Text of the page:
Conflict Resolution and Peacebuilding Publications
A strong state encompasses a whole spectrum of institutions for conflict prevention and management (formal and informal and at the local and national levels). If the state is institutionally weak and illegitimate, conflict will likely occur since the institutional constraints on aggressive predatory behavior are also weak or do not exist at all. The recent conflict in Ukraine illustrates this clearly.
In shaping the institutions of a new country, what interventions from international actors lead to success and failure? Creating Kosovo highlights efforts to build Kosovo's police force, the central government, courts, and a customs service, and challenges the premise that local “ownership” leads to more effective state bureaucracies.
Track-Two Diplomacy toward an Israeli-Palestinian Solution, 1978–2014 is an important insider account of a crucial set of negotiations aimed at settling a seemingly endless conflict.
In this publication international experts address the utility of comparing Colombia and Mexico’s experiences and strategy for combatting organized crime and violence more generally.
Written by William Hill
Contested Frontiers studies one of the flash points of the Middle East—a region of roughly 100 square kilometers where Syria, Lebanon, and Israel come together but where the borders have never been clearly marked. Asher Kaufman analyzes this geopolitical conflict, and reflects on the meaning of borders and frontiers today.
This report explores the complex linkages between conflict and food security, drawing insights from scholarly work to help inform more effective programming for practitioners. Food insecurity both results from and contributes to repeated rounds of armed conflict in many places. Conflict can reduce the amount of food available, disrupt people’s access to food, limits families’ access to food preparation facilities and health care, and increase uncertainty about satisfying future needs for food and nutrition. Likewise, food insecurity may help to sustain conflict or reverse post-conflict recovery efforts.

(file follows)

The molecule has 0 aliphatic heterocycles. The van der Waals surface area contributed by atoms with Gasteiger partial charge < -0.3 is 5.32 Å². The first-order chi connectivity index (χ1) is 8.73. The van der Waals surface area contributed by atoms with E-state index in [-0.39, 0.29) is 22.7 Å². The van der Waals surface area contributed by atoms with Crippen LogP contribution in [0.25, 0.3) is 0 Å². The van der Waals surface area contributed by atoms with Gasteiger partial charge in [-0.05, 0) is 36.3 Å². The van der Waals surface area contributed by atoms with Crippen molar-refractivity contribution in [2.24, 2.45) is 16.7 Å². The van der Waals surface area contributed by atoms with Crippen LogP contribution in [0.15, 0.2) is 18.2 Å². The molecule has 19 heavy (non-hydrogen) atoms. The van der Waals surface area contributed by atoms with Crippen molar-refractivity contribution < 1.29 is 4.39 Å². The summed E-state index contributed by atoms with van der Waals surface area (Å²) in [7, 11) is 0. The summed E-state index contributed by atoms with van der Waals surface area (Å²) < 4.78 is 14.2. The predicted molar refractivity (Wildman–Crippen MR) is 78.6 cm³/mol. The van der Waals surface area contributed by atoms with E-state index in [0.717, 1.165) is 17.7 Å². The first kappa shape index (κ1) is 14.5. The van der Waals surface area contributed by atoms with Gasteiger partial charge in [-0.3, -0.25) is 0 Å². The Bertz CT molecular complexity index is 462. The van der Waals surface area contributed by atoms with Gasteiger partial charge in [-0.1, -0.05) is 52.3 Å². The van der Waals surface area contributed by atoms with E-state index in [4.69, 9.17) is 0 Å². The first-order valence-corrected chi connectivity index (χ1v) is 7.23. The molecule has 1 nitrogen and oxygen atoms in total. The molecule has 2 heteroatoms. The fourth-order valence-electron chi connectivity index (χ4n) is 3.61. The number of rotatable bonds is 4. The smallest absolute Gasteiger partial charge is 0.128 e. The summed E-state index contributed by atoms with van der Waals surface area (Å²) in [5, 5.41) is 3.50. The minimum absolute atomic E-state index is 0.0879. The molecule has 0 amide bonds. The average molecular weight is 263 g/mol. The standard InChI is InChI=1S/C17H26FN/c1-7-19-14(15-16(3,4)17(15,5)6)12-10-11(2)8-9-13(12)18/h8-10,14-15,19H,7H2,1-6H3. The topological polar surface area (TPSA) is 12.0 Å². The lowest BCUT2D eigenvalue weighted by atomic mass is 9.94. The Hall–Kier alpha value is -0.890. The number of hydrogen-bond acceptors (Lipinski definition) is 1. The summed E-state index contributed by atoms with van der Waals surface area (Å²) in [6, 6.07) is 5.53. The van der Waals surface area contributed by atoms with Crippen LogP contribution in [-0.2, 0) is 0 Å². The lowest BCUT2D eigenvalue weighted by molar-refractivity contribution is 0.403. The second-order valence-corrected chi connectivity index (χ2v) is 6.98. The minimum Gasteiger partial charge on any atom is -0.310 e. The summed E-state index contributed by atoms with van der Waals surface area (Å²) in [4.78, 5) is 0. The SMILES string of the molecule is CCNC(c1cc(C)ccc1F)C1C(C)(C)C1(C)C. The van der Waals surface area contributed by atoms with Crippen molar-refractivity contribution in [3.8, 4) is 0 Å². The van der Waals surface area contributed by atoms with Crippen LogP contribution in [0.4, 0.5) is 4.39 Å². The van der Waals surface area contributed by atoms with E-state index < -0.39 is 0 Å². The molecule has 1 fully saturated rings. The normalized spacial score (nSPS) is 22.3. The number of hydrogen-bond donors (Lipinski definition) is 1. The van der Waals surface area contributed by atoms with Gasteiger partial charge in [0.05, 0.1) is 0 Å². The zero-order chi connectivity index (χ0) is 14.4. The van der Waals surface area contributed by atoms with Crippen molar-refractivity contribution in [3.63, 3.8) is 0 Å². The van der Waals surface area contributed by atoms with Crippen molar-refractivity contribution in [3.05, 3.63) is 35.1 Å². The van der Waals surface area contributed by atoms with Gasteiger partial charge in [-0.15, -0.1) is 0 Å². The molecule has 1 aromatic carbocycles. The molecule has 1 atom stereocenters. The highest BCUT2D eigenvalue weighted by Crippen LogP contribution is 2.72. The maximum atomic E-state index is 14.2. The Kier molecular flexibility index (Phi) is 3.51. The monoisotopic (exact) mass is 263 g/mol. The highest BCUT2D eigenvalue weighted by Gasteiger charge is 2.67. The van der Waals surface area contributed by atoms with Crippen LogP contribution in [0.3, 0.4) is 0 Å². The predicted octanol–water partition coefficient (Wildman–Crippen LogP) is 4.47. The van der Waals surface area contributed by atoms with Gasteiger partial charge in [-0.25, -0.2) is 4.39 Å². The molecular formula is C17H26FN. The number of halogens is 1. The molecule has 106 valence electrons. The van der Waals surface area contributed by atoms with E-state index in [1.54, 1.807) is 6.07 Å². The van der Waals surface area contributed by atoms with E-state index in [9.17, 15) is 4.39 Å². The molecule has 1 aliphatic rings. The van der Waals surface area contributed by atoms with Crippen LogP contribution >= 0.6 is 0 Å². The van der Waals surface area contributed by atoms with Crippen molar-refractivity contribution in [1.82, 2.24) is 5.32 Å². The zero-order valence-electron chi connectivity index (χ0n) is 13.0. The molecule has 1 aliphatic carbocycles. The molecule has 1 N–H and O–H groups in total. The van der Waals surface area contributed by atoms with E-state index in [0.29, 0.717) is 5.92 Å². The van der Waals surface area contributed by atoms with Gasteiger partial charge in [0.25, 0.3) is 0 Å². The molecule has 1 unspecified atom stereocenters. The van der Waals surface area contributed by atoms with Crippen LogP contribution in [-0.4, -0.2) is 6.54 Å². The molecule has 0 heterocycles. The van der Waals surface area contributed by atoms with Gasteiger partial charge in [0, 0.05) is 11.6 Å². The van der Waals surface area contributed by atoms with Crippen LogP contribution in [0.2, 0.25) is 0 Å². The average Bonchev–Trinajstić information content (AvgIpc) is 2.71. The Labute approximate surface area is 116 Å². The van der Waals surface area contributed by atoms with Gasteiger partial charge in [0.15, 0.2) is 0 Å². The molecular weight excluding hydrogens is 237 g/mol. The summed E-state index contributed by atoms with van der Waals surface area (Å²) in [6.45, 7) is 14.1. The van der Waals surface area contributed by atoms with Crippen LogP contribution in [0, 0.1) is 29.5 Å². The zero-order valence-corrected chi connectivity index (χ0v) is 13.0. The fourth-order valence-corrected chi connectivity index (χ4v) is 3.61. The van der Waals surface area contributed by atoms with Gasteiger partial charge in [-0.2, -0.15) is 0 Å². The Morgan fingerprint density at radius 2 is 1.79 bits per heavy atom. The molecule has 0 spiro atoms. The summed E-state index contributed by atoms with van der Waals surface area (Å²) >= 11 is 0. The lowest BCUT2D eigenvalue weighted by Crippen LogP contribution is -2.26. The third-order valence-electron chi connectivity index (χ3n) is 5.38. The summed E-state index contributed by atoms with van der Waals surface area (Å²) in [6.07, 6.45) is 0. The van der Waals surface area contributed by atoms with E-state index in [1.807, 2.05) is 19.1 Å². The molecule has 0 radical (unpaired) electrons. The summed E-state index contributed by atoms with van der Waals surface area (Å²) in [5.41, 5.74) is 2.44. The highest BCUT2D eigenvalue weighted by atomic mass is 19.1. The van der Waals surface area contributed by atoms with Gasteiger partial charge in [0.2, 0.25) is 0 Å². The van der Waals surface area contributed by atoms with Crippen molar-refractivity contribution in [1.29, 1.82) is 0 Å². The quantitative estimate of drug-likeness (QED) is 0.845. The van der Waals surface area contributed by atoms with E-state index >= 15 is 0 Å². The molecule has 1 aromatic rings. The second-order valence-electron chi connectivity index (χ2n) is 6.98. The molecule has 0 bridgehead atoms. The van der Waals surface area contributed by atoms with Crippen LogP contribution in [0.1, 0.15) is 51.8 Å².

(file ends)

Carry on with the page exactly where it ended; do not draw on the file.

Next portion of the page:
On May 1, 2013, the Africa Program and the Project on Leadership and Building State Capacity (Leadership Project) at the Woodrow Wilson International Center for Scholars (Wilson Center) sought to highlight some of the exciting developments by women and youth in Africa utilizing technology and social innovations to tackle every day issues. In collaboration with several other Wilson Center programs and the Kenyan-based African Technology Policy Studies Network, The Africa Program and Leadership Project hosted an international conference titled, “African Women and Youth as Agents of Change through Technology and Innovation.”
In Sustaining Human Rights in the Twenty-first Century, some of the Western Hemisphere’s leading human rights experts shape and bolster new approaches, from the concepts of rights to transnational efforts, by placing the struggle for rights in historical and comparative perspective.
As tensions between Japan and China continue to bubble over islands in the East China Sea, scholars from the two countries outline not only the origins, but also the policy options to resolve the territorial dispute.